COP28 Summit enters final week, negotiations ramp up on emissions cuts and fossil fuels in Dubai

After a break, COP28 continued its work on Friday. Negotiators are aiming to agree on how to bolster emissions-cutting targets set by the Paris Agreement and what to do about the future of fossil fuels like oil, gas and coal.

“Fill the Loss & Damage Fund now!” action by CAN International at the UN Climate Change Conference COP28, in Dubai, United Arab Emirates. Photo Caption:  COP28/Christopher Pike

On Wednesday (December 6, 2023), UN climate chief Simon Stiell told a press conference that the text is “a grab bag of wish lists and heavy on posturing”. He added: “All governments must give their negotiators clear marching orders. We need highest ambition, not point scoring or lowest common denominator politics.”

UN chief António Guterres has said the Conference of Parties to the UN Convention on Climate Change (UNFCCC), which facilitates these annual conferences, “must commit countries to triple renewables capacity, double energy efficiency, and bring clean energy to all, by 2030”.

In Dubai last week, Guterres reiterated calls for a complete phase out of fossil fuels to limit temperature rise to 1.5 degrees Celsius – while ensuring that the transition is equitable and just.

As the delegates head into the home stretch – COP28 is expected to close next Tuesday, 12 December – here’s a snapshot of what’s happened so far and what’s ahead.

Key pledges and declarations made

The loss and damage fund designed to support climate-vulnerable developing countries was brought to life on the first day of the COP.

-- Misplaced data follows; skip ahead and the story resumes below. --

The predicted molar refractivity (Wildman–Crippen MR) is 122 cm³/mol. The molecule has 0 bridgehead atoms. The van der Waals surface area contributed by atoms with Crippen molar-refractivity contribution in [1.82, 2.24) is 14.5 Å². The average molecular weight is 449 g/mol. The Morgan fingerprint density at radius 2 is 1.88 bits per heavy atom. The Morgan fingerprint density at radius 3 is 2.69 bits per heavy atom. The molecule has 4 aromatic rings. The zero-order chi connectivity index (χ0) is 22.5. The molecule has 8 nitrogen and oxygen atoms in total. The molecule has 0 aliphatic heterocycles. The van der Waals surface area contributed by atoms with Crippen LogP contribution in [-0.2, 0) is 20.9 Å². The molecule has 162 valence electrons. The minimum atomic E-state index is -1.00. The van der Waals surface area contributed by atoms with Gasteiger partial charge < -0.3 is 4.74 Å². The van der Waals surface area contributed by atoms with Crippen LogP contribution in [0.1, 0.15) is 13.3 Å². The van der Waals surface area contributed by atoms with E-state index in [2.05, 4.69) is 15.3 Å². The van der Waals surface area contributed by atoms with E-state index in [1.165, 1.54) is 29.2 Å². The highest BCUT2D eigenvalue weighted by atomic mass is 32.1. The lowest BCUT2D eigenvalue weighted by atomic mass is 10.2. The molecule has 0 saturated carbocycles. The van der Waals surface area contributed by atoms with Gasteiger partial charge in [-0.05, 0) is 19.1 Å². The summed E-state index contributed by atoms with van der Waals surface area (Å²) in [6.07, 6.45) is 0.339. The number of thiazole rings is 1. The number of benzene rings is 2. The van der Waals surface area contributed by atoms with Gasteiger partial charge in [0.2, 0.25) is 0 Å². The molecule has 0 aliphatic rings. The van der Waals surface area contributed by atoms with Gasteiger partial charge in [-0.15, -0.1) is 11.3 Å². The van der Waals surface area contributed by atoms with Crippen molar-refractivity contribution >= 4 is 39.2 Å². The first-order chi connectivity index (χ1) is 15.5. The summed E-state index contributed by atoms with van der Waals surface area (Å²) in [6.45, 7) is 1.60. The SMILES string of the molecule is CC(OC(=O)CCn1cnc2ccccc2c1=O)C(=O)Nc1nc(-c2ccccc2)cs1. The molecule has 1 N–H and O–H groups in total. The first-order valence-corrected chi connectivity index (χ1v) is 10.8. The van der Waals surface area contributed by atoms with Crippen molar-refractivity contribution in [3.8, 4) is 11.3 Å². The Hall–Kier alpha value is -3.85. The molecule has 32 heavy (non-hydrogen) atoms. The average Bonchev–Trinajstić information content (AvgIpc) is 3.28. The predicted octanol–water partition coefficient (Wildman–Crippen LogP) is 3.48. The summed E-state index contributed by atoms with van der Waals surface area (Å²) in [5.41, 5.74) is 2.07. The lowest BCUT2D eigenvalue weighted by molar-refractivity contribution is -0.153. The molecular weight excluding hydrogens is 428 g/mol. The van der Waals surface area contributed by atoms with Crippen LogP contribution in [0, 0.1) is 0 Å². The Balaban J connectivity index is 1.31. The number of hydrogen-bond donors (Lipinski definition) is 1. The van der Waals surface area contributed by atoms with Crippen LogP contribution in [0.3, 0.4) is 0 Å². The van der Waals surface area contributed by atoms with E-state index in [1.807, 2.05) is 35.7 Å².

Countries have pledged hundreds of millions of dollars so far for the fund.

A pledge to shore up global health care systems to withstand the worsening impacts of climate change.

A pledge to curb cooling-related emissions was joined by nearly 60 countries.

Most discussed topics

Phasing out or reducing the use of fossil fuels.

Building resilience to climate impacts.

Financial support for vulnerable countries coping with a climate catastrophe.

Major reports launched

Among the major reports launched in the first half of COP28, two sobering science-based surveys from the UN weather agency, WMO, opened and closed the week.

The first WMO report warned that the world is heating up at pace that could signal “planetary collapse” if drastic and immediate action isn’t taken to curb greenhouse gas emissions

The second WMO report, launched on Tuesday confirmed 2011-2030 was the warmest decade ever recorded with greenhouse gas emissions “turbo charging” climate change and imperiling our Polar ice caps and mountainous regions

What’s coming up

Now all eyes are on countries’ ability to use the conclusions of the global stocktake – an in-depth look at how far the world has come since adopting the landmark 2015 Paris Agreement and what’s to be done next – as a springboard towards more ambitious climate action plans.

COP28 is expected to wrap up its work on Tuesday and a decision adopted by the parties could emerge as the most consequential outcome following the 2015 Paris conference.